I am given a differentiable (and therefore continuous) function $f: \mathbf{E} \to \mathbb{R}$ which satisfies the following growth condition:

$$ \lim_{||x|| \to \infty} \frac{f(x)}{||x||} \to +\infty $$

Just for the sake of notation, $\mathbf{E}$ is some arbitrary Euclidean space. The point is to prove that the gradient map of $f$ has range $\mathbf{E}$. The exercise has a hint: "try minimizing the function $f(x) - \langle a, x \rangle $"

Since $f$ is coercive, we know that it has bounded level sets $$ \mathcal{L}_c = \{ x | f(x) \leq c \} $$ for otherwise we would be able to find a sequence $\{x^n \}_n$ with $||x_n|| \to \infty$ so that $f(x_n) \leq c$ which contradicts the given growth condition. Also $f$ is continuous, so its level sets are also closed. Therefore $f$ has compact level sets which implies that it has a (global) minimizer.

Question: how do I prove that $g(x) = f(x) - a^T x$ also has a global minimizer for every choice $a \in \mathbf{E}$? This would suffice to prove that the gradient map of $f$ is $\mathbf{E}$, since the first-order optimality condition for $g$ would imply $\nabla f = a$.

Edit: An attempt to show that $g$'s level sets are compact: closedness follows from continuity. As for boundedness:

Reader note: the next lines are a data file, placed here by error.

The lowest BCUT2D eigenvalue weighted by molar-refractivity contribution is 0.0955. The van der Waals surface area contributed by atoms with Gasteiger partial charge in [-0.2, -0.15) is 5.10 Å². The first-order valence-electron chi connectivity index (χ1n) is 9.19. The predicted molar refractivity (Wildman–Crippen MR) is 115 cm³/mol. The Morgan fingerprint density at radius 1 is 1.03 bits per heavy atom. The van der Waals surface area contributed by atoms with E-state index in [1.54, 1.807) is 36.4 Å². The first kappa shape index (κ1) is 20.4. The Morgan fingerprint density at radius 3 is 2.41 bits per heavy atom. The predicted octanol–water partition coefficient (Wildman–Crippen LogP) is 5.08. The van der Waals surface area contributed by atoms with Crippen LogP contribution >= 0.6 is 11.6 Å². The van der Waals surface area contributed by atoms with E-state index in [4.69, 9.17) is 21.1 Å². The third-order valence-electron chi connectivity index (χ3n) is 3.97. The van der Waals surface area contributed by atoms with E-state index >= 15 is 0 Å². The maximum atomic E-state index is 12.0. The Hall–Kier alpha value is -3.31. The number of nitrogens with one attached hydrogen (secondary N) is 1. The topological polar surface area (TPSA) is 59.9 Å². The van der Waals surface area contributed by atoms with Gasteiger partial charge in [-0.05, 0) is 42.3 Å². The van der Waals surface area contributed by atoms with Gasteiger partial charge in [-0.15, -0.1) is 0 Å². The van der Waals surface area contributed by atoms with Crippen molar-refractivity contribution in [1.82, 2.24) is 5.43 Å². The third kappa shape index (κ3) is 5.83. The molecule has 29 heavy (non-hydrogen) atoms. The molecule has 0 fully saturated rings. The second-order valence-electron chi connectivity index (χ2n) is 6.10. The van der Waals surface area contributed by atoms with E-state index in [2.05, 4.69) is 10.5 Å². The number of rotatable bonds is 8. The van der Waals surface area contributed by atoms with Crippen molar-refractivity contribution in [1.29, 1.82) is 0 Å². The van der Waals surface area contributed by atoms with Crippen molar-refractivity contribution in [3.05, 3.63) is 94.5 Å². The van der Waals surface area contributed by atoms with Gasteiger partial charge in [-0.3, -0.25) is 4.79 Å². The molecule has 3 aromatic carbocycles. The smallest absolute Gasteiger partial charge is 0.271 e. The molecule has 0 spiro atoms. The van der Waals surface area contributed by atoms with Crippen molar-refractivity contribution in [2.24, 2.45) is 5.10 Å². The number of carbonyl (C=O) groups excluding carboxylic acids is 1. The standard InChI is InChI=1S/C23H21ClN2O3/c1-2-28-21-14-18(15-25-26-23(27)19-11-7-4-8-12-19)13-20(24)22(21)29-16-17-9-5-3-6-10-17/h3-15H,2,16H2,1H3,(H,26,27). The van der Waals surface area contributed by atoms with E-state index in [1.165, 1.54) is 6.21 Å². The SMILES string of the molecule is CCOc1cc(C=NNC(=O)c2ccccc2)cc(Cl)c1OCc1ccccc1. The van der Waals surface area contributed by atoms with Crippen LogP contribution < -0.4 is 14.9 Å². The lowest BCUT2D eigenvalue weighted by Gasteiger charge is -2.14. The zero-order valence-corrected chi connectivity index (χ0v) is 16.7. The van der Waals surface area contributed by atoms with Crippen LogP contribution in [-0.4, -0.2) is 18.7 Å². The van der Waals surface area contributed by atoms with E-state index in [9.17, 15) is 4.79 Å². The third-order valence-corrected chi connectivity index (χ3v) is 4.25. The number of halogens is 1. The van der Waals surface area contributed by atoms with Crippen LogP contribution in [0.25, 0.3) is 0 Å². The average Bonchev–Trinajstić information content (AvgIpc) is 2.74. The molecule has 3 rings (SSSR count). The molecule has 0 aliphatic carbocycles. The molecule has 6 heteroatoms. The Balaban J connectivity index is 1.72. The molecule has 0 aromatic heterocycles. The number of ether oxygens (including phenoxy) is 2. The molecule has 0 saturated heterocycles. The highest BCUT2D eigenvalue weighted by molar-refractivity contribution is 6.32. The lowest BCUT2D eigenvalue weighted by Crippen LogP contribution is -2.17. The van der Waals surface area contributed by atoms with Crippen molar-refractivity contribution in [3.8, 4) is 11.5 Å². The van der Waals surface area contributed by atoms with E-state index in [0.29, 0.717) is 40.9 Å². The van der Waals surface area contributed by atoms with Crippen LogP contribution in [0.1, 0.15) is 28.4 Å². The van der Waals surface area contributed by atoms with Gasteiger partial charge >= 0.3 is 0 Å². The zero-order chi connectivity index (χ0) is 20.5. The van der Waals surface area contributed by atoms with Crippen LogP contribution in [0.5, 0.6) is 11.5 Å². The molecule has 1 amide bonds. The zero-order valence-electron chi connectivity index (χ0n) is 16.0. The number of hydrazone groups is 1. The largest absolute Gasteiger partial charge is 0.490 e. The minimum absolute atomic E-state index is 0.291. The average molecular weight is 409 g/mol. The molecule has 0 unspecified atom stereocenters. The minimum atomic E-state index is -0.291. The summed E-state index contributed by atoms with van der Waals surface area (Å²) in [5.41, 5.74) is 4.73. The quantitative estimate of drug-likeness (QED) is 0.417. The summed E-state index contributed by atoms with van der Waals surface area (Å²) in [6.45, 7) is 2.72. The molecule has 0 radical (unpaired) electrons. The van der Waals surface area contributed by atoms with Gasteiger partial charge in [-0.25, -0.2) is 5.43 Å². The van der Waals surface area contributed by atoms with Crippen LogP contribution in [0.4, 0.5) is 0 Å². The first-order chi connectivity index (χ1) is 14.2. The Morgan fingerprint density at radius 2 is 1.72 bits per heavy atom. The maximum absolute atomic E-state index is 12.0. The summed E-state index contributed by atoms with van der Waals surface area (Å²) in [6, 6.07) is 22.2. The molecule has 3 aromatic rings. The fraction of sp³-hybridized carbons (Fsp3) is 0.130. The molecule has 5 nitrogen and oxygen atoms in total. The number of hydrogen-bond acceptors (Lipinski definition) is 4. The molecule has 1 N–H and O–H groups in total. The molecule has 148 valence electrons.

$$ \begin{align*} \mathcal{L}^{g}_c &= \{x: f(x) - a^Tx \leq c \} \\ &= \bigcup_{\substack{c_1, c_2 :\\ c_1 + c_2 = c}} {\underbrace{\{ x: f(x) \leq c_1 \}}_{\mbox{bounded}} \cap \{x: -a^T x \leq c_2 \}} \end{align*} $$

The problem is that the above is an infinite union of sets which are bounded (every term is an intersection of a bounded with an unbounded set), for which I am not aware of any way to show boundedness.

  • $\begingroup$ show that levels sets of $g$ are bounded. $\endgroup$ – daw Mar 31 '17 at 11:53
  • $\begingroup$ @daw: See edit - I'm probably not thinking in the right direction though. $\endgroup$ – VHarisop Mar 31 '17 at 22:50

The assumption $$\lim_{\|x\| \to \infty} \frac{f(x)}{\|x\|} \to +\infty$$ implies that the function $g(x) = f(x) - a^T x$ satisfies $$\lim_{\|x\| \to \infty} \frac{g(x)}{\|x\|} \to +\infty$$ as the contribution of $a^T x/\|x\|$ is bounded.

Hence $g(x)\to +\infty$ as $\|x\|\to \infty$. A continuous function with this property attains global minimum. Indeed, if $\{x_n\}$ is a sequence such that $g(x_n)\to \inf g$, then $\{x_n\}$ must be bounded and therefore has a convergent subsequence.


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